I haven't checked my mail in 2 years:
Awesome students of last year
I wrote an article called 'the craziest kids I had all year' some time ago in which i described the idiocy I came across in the entire schoolyear. Now, I think I was unfair. I also had some pretty damn cool kids running around who deserve credit for giving me a good year. This is the story of the funniest and the most awesome.
The history buff
In every class there's a substantial statistical chance of meeting at least one student who is more knowledgeable in a given subject then you as a teacher are. This is natural as you can't be expected to know everything. I've met students who could tell me everything about the middle ages or Charles the great or the ancient Greeks but a true high school history buff is a rarity. I've been lucky enough to meet one.
You'd think that at some point it would get irritating if a student constantly double guessed everything you said but that's not what he did. We simply developed an understanding that if I'd left anything out of my story about any given subject he'd raise his hand and tell some more to the class or remind me of something I could add to it. It was great, like having my own little encyclopedia the back of the class. I miss having this kid around as I now have to make little notes again for fear of forgetting stuff.
The Roman soldier
The soldier was by far my favorite student ever. He was in first grade, meaning he was small, childish and still funny. When we reached the subject of the Romans I demonstrated the tradition salute of Roman soldiers and he immediately copied it. For the rest of the year.
Honest to God, for the remainder of the year I was greeted by this little soldier with this salute at the start of every class. Others started to copy it. Started to yell out 'AVE EVENTUIN' each time they saw me on the hallway. Strangely, the role of emperor fell really easy on me and I reciprocated with a natural flair, like I was born to be emperor. Huh... makes you wonder.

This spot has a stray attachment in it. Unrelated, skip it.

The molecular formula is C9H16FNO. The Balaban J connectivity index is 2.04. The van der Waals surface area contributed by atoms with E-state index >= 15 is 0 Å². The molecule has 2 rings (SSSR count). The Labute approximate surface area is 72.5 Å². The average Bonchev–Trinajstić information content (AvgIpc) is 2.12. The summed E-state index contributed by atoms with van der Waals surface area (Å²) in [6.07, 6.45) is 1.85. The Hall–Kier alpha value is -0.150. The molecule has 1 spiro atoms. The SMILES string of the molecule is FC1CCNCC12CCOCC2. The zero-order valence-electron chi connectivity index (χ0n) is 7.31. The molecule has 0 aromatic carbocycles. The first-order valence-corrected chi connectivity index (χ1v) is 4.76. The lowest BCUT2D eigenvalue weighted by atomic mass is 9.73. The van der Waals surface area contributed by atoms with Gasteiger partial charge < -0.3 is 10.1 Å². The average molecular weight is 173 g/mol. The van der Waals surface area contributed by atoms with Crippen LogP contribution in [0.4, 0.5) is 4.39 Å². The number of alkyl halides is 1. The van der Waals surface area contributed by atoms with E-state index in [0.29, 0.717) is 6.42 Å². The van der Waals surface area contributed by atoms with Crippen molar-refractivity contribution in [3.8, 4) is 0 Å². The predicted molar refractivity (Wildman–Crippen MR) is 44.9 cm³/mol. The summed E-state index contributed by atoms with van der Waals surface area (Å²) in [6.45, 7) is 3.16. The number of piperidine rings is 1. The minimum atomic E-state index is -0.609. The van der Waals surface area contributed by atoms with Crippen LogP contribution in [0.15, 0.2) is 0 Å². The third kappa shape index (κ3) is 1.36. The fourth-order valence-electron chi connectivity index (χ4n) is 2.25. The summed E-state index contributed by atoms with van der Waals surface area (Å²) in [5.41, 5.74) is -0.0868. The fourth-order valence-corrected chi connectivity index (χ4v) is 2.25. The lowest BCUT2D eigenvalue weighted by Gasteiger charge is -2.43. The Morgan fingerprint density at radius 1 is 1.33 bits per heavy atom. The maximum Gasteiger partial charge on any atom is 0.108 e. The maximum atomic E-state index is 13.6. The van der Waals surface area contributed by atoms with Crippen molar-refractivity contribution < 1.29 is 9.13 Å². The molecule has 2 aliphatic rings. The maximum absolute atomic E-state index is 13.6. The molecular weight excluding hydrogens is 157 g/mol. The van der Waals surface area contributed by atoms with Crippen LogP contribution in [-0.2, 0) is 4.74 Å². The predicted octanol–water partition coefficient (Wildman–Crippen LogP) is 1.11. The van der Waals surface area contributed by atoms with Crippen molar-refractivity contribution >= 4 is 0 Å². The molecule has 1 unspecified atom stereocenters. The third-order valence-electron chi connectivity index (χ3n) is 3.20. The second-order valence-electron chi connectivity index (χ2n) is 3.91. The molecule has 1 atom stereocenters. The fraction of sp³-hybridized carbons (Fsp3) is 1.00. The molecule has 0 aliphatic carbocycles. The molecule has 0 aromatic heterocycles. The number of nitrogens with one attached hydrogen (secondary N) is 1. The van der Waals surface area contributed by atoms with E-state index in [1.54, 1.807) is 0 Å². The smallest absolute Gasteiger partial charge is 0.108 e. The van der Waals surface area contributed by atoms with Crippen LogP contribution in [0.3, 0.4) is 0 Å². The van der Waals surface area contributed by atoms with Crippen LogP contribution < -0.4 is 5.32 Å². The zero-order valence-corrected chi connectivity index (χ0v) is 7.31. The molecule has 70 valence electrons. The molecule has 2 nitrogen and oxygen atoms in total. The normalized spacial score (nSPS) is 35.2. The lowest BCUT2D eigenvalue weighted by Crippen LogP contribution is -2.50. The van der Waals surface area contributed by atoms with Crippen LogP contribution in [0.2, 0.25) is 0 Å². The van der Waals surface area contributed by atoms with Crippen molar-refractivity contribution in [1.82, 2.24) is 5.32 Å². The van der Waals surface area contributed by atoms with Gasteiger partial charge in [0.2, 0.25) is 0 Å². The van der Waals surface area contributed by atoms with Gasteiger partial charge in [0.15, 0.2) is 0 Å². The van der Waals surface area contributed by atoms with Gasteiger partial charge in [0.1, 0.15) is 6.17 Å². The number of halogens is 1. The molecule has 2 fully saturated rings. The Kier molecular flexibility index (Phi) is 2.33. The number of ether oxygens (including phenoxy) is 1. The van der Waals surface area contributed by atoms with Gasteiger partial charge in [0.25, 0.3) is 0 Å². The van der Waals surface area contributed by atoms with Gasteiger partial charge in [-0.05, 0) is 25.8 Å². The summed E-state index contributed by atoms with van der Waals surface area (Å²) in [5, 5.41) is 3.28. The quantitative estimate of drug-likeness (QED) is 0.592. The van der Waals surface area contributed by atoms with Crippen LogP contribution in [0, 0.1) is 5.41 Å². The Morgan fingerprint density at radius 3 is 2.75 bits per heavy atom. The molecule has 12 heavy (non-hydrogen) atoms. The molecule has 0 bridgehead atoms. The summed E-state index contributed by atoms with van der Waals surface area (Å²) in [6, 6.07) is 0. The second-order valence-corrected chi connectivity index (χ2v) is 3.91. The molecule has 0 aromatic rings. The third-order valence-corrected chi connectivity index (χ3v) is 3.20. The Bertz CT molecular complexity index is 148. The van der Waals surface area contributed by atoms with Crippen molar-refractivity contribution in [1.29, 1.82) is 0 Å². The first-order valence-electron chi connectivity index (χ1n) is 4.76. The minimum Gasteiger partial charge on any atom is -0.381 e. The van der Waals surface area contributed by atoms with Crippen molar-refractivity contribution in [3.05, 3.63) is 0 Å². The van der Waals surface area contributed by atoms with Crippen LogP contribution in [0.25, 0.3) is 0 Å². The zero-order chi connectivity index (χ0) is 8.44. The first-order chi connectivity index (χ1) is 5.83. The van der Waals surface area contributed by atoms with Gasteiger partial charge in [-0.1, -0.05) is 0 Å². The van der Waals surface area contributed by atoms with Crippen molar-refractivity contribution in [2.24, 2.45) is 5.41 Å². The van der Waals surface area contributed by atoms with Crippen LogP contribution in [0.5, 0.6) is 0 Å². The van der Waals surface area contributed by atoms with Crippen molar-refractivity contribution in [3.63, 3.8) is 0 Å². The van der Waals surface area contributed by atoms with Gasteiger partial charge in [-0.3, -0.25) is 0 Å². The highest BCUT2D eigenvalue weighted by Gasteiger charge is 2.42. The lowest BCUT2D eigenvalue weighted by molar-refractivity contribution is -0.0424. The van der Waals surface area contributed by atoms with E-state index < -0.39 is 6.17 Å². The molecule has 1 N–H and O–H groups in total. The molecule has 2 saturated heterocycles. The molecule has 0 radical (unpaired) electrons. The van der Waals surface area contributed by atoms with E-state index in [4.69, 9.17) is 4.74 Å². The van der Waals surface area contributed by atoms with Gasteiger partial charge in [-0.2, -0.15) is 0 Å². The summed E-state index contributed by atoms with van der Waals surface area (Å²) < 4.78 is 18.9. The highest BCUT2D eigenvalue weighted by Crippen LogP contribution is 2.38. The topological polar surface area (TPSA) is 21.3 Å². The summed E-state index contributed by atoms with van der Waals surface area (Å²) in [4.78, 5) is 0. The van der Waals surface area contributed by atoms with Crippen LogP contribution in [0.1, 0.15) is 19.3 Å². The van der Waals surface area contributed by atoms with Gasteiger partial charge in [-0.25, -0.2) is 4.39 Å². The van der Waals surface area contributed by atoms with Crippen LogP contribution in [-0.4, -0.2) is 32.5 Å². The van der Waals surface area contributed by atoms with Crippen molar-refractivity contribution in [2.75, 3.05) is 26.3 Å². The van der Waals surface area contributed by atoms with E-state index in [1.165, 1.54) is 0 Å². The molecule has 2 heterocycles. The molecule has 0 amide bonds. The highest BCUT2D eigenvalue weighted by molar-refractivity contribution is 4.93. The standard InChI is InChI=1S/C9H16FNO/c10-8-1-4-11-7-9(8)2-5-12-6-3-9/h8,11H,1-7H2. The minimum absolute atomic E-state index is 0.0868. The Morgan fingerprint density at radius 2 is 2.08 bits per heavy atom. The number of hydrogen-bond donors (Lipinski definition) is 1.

The Role player
Several times during the last year I had students engage in small illustrative roleplay. For instance, I had one of them act out emperor Henry IV and the other Pope Gregory VII in their struggle for power. I'd say what they should do and they acted it out. It worked like a charm, especially when they could act out great stuff like the emperor beating the pope.
At one time a student was asked to act out king Harold's death by an arrow in the eye at the battle of Hastings, the only historical reference of which looks like this:
Not riveting material by any standard. The only words I used to my chosen victim of the day were 'And king Harold got struck in the eye with an arrow!' and pointed to him with my signal to act it out.
And act it out he did.
For a full minute he screamed, yelled, vomited, cried, flopped on the ground and died in one of the most awesome death scenes I have ever seen. Ever. He got a standing ovation by the rest of the class and for the rest of the year the name Joep was linked to awesomeness.
The Top Gear fans
I learned early on that my entire HAVO 4 class was filled with Top gear fanatics which is good, seeing as I'm one too. I had the dudes just 3 hours a week and our program was so full it was unrealistic to say the least but still, I took the time to discuss the past Sunday's episode of Top gear on every single Monday. Even when the episode wasn't that good. Oh who am I kidding? There's no such thing as a bad episode of Top gear...